World Library  
Flag as Inappropriate
Email this Article

Alchmund of Derby

Article Id: WHEBN0003109202
Reproduction Date:

Title: Alchmund of Derby  
Author: World Heritage Encyclopedia
Language: English
Subject: The Rhonda White-Ottem Family History, Hanson Log Boat, Grotto in the Gulf of Salerno, Virgil's Tomb (Joseph Wright paintings), Lombe's Mill
Publisher: World Heritage Encyclopedia

Alchmund of Derby

Saint Alcmund.
Image of St Alcmund
Died 800 AD
Venerated in Roman Catholic Church
Feast March 19
St Alkmund's Sarcophagus, at Derby Museum and Art Gallery.

Alcmund of Derby or of Lilleshall, also spelt Ealhmund, Alhmund, Alkmund, or Alchmund (d. c. 800) was son of Alhred of Northumbria. After more than twenty years in exile among the Picts as a result of Northumbrian dynastic struggles, he returned with an army. He was killed in about 800, in some way which is not now clear but for which King Eardwulf of Northumbria was held responsible. Whatever the exact circumstances, his death was regarded as a martyrdom, and Alcmund as a saint.[1]

Cross shaft from the defunct St. Alkmund's Church, Derby at Derby Museum and Art Gallery.[2]

Alcmund was buried at Lilleshall in Shropshire, where miracles were reported at the tomb. Due to Danish raids, his body was translated to Derby. St Alkmund's Church, Derby and the nearby St Alkmund's Church, Duffield in Derbyshire were dedicated to him. The Derby church was demolished in the 20th century and several earlier churches were revealed stretching back to the 9th century. Artefacts found included the stone sarcophagus.[3]

His feast day is 19 March.


See also


  1. ^ Signage at Derby Museum notes that he was recorded in the 9th century as being a Saint buried in the Minster beside the Derwent at a place called Northworthy - whose Viking name is Derby.
  2. ^ The museum's exhibit label says "Part of 9th-century Anglo Saxon stone cross which once stood at St. Alkmund's church, Derby. This stone was found when St Alkmund's church was rebuilt in 1844. The cross was originally about 4 metres tall. There are birds and beasts carved on all four sides."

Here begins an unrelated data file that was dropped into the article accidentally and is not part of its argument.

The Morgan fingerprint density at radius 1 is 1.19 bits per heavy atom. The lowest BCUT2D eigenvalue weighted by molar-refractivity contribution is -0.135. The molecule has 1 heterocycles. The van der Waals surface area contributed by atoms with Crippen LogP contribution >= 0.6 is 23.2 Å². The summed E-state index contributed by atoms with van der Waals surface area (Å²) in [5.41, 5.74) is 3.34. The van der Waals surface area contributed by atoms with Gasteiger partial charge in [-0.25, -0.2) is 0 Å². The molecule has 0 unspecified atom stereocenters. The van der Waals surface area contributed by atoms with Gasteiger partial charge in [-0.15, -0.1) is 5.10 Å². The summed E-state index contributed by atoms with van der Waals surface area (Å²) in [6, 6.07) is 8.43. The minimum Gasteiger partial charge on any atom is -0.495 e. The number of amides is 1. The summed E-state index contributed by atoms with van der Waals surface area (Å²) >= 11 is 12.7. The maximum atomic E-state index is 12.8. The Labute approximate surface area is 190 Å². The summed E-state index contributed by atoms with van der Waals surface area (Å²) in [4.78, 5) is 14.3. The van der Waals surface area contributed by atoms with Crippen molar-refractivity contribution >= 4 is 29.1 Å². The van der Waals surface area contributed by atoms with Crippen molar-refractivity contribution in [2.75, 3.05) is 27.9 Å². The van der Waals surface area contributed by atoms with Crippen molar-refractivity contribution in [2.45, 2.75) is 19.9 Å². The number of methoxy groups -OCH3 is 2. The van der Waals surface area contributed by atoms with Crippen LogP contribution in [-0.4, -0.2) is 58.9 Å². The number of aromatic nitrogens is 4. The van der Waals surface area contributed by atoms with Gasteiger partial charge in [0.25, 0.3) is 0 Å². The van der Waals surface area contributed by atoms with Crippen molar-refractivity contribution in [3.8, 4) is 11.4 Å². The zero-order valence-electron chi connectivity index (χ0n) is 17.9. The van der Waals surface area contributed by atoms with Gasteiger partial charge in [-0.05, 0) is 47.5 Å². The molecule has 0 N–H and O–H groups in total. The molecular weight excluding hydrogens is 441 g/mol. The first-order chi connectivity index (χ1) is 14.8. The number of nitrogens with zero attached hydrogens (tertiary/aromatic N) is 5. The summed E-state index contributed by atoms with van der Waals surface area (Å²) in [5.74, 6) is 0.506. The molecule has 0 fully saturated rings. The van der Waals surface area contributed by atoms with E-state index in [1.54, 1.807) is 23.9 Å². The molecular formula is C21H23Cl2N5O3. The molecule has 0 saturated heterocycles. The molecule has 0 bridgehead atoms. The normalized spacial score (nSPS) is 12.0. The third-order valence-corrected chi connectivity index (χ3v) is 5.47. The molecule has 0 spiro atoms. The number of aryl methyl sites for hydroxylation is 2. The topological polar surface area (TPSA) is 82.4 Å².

3. ^
  • Grosjean, P., Codicis Gothani Appendix (Vita Sancti Aelkmundi regis), Analecta Bollandiana lviii (1940), 178-83

 This article incorporates text from a publication now in the public domain

This article was sourced from Creative Commons Attribution-ShareAlike License; additional terms may apply. World Heritage Encyclopedia content is assembled from numerous content providers, Open Access Publishing, and in compliance with The Fair Access to Science and Technology Research Act (FASTR), Wikimedia Foundation, Inc., Public Library of Science, The Encyclopedia of Life, Open Book Publishers (OBP), PubMed, U.S. National Library of Medicine, National Center for Biotechnology Information, U.S. National Library of Medicine, National Institutes of Health (NIH), U.S. Department of Health & Human Services, and, which sources content from all federal, state, local, tribal, and territorial government publication portals (.gov, .mil, .edu). Funding for and content contributors is made possible from the U.S. Congress, E-Government Act of 2002.
Crowd sourced content that is contributed to World Heritage Encyclopedia is peer reviewed and edited by our editorial staff to ensure quality scholarly research articles.
By using this site, you agree to the Terms of Use and Privacy Policy. World Heritage Encyclopedia™ is a registered trademark of the World Public Library Association, a non-profit organization.

Copyright © World Library Foundation. All rights reserved. eBooks from World eBook Library are sponsored by the World Library Foundation,
a 501c(4) Member's Support Non-Profit Organization, and is NOT affiliated with any governmental agency or department.